It’s World Gin Day, and while I haven’t made it to any events, or even far from my house, I have been drinking gin – there are some standards that need to be maintained. As in more recent years, I’ve not been necking G&Ts, but instead been trying my hand at a cocktail. This time, a drink which I have deep fondness for – The Bramble.
Way back at the dawn of time (the year 2000), I wasn’t that big a drinks fan. I liked beer and wine, and occasionally bored people about liking whisky, but the world of cocktails was something I was entirely uninterested in. A few years later, I was boring bartenders around London by asking them in great detail what they were doing when making drinks. That transformation stemmed from a single incident: the purchase of Jamie Oliver second cookbook, The Return of the Naked Chef.
I can’t take credit for this purchase, as the book was given to me as a present, but hidden at the back was a small section on cocktails, inspired by a man called Dick Bradsell. In the introductory page, Jamie waxes lyrical about this legend of cocktails who had only spoken to him for five minutes years before the book was even thought of, and who he had turned to for help in compiling a ‘Bevvies’ section. All eight pages of it. Including full page pictures.
I was impressed that my, at the time, cooking hero was also interested in cocktails, so went about making some of them. I got as far as the Old Fashioned, cocktail number three of seven, and was sold on the concept.
While the book doesn’t in any way start to plumb the depths of Dick Bradsell’s knowledge, his name has sat in the back of my head for the last couple of decades as London’s king of cocktails. As I learned more, I realised that this assessment was pretty accurate, with bartenders I met agreeing with me and Jamie.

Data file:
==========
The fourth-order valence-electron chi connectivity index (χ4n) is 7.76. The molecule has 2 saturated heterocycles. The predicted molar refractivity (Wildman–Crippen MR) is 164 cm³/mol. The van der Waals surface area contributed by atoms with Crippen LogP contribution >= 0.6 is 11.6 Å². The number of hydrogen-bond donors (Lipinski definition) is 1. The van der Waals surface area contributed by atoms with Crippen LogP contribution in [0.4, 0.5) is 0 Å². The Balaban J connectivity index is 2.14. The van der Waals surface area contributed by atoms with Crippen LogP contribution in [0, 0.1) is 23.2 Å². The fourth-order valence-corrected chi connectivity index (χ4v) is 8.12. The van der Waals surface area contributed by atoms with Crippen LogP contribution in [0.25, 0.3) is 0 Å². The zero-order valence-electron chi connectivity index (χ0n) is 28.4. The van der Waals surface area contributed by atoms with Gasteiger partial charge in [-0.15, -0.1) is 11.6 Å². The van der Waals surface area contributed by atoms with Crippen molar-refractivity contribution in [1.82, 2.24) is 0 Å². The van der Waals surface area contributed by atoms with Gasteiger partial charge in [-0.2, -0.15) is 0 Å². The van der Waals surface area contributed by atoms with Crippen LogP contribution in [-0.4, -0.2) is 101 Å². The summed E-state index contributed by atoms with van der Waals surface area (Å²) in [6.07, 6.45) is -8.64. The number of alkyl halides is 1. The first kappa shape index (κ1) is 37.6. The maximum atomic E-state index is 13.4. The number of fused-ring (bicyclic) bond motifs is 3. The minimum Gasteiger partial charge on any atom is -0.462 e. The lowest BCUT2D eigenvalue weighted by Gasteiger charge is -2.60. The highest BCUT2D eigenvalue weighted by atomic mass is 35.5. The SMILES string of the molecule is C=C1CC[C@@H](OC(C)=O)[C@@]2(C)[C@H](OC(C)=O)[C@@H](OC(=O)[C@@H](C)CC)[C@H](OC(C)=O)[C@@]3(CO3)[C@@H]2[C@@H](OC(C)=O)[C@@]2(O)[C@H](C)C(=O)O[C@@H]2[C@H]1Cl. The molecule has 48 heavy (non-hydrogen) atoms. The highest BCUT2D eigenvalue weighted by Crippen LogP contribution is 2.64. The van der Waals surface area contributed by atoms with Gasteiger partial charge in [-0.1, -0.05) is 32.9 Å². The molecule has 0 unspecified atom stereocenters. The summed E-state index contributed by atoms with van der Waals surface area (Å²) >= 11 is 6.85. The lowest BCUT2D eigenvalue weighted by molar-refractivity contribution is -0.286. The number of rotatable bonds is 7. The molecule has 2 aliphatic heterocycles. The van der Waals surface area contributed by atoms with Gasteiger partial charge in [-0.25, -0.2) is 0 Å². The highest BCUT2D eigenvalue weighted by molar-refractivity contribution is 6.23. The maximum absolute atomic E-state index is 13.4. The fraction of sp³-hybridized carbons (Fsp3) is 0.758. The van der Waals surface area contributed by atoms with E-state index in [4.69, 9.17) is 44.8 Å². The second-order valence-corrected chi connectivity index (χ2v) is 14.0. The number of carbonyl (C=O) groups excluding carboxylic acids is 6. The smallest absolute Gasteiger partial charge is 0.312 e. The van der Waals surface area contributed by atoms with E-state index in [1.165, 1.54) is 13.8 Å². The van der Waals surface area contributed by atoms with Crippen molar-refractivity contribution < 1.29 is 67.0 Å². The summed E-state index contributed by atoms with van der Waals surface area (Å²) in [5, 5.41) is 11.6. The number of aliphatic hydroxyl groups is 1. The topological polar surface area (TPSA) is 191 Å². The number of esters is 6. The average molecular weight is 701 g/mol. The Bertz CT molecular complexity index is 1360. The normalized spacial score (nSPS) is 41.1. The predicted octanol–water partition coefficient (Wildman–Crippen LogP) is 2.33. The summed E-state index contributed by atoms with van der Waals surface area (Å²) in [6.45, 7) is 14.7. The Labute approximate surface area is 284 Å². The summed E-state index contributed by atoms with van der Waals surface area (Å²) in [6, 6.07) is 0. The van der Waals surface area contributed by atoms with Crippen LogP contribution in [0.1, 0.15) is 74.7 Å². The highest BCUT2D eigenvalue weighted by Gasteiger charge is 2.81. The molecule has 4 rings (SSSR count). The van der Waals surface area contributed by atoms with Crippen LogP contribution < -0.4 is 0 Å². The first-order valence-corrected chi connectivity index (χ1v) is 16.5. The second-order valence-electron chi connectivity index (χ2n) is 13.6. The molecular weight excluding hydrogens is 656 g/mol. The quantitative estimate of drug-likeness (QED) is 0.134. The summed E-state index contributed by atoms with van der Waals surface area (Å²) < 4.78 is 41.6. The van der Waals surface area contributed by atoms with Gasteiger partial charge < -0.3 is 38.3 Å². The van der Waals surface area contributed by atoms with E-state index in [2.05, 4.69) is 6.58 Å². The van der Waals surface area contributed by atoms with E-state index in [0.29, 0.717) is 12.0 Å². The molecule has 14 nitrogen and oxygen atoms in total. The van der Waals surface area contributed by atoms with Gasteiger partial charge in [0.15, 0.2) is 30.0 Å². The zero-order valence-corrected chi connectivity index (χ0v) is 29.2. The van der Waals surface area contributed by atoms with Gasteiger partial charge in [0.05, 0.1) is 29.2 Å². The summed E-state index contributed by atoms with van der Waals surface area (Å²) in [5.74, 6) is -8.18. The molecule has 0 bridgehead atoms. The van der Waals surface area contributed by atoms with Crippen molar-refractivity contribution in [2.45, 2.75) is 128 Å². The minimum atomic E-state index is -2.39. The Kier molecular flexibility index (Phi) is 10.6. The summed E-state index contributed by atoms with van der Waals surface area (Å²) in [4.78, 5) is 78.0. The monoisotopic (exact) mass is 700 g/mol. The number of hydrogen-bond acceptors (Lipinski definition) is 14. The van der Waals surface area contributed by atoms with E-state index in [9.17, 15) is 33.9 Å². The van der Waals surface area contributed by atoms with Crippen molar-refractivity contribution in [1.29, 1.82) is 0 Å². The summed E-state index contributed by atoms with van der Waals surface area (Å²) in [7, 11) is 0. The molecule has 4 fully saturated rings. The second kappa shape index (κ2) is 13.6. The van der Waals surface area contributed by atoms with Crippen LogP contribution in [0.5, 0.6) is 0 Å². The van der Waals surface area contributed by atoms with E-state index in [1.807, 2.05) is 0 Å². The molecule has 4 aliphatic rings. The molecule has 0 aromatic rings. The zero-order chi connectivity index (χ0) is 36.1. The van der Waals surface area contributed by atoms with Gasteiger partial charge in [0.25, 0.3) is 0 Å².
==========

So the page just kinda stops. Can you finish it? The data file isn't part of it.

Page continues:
Dick Bradsell passed away in February 2016. He’d reappeared in London a few years before and was regularly behind the bar at The Pink Chihuahua underneath El Camion in Soho. I thought I’d finally get a chance to meet him, even if just to say ‘hello’, but I never made it down. A great mentor and friend to many people I know, he is sorely missed. Here’s his obituary in The Guardian
Of the various drinks he created, the Bramble is the one that has become the most iconic. There’s a great article over at Difford’s Guide, with variations on the drink’s origin story from Dick himself, but in short it’s a gin sour with a bit of blackberry liqueur to make it more British. Even in the Difford’s article there are two different recipes, so I cobbled something together at around the same proportions as Bradsell’s original recipe, with the Difford prep:
40ml Lemon Juice
20ml Sugar Syrup (1:1 by volume sugar:water)
A drizzle of Crème de Mure
Shake the first three ingredients in shaker with ice and strain over a glass of crushed ice. Top with more crushed ice, drizzle over the mure and garnish with lemon and raspberry. Mine’s garnished with a cherry, because like Bradsell having to make do with a raspberry rather than a blackberry (as recounted in the Difford’s piece), Morrison’s didn’t have any raspberries.
It’s a solid summer smasher of a drink. The crushed ice keeps it cold and just long enough to not get cloying. The gin sour is a classic combination that I could drink happily on its own, but the crème de mure adds a rich, Ribena-y sweetness that fills in any gaps in the flavour profile as well providing a comforting berry blanket underneath. A modern classic that deserves the name.
So, enjoy World Gin Day and give organiser extraordinaire Gin Monkey a hug if you see her running around. Time for another drink…